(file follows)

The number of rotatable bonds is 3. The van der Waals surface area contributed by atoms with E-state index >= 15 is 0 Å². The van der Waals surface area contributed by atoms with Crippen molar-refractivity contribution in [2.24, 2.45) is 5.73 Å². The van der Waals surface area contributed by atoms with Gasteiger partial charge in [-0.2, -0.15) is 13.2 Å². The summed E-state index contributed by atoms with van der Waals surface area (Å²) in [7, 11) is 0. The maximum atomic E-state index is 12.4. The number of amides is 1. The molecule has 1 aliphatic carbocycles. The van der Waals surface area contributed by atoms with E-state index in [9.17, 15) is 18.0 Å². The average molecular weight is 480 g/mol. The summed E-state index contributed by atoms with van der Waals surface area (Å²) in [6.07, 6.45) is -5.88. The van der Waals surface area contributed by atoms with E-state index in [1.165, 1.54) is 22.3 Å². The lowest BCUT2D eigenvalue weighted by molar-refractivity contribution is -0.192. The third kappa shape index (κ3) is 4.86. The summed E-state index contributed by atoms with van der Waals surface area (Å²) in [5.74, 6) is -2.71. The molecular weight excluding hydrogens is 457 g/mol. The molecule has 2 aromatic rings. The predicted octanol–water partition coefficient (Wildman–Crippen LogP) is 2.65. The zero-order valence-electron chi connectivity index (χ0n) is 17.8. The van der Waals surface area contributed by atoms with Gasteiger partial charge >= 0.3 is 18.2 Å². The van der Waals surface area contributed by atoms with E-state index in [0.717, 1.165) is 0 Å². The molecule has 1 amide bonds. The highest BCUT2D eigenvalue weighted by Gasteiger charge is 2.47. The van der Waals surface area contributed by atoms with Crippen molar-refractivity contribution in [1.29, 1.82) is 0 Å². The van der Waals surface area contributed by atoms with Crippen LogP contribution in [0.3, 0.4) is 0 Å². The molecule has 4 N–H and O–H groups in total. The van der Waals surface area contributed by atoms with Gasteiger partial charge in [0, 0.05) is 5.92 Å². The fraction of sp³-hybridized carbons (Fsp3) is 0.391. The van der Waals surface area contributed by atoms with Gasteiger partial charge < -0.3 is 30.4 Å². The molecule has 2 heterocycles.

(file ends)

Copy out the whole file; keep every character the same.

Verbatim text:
The number of rotatable bonds is 3. The van der Waals surface area contributed by atoms with E-state index >= 15 is 0 Å². The van der Waals surface area contributed by atoms with Crippen molar-refractivity contribution in [2.24, 2.45) is 5.73 Å². The van der Waals surface area contributed by atoms with Gasteiger partial charge in [-0.2, -0.15) is 13.2 Å². The summed E-state index contributed by atoms with van der Waals surface area (Å²) in [7, 11) is 0. The maximum atomic E-state index is 12.4. The number of amides is 1. The molecule has 1 aliphatic carbocycles. The van der Waals surface area contributed by atoms with E-state index in [9.17, 15) is 18.0 Å². The average molecular weight is 480 g/mol. The summed E-state index contributed by atoms with van der Waals surface area (Å²) in [6.07, 6.45) is -5.88. The van der Waals surface area contributed by atoms with E-state index in [1.165, 1.54) is 22.3 Å². The lowest BCUT2D eigenvalue weighted by molar-refractivity contribution is -0.192. The third kappa shape index (κ3) is 4.86. The summed E-state index contributed by atoms with van der Waals surface area (Å²) in [5.74, 6) is -2.71. The molecular weight excluding hydrogens is 457 g/mol. The molecule has 2 aromatic rings. The predicted octanol–water partition coefficient (Wildman–Crippen LogP) is 2.65. The zero-order valence-electron chi connectivity index (χ0n) is 17.8. The van der Waals surface area contributed by atoms with Gasteiger partial charge >= 0.3 is 18.2 Å². The van der Waals surface area contributed by atoms with E-state index in [0.717, 1.165) is 0 Å². The molecule has 1 amide bonds. The highest BCUT2D eigenvalue weighted by Gasteiger charge is 2.47. The van der Waals surface area contributed by atoms with Crippen molar-refractivity contribution in [1.29, 1.82) is 0 Å². The van der Waals surface area contributed by atoms with Crippen LogP contribution in [0.3, 0.4) is 0 Å². The molecule has 4 N–H and O–H groups in total. The van der Waals surface area contributed by atoms with Gasteiger partial charge in [0, 0.05) is 5.92 Å². The fraction of sp³-hybridized carbons (Fsp3) is 0.391. The van der Waals surface area contributed by atoms with Gasteiger partial charge < -0.3 is 30.4 Å². The molecule has 2 heterocycles.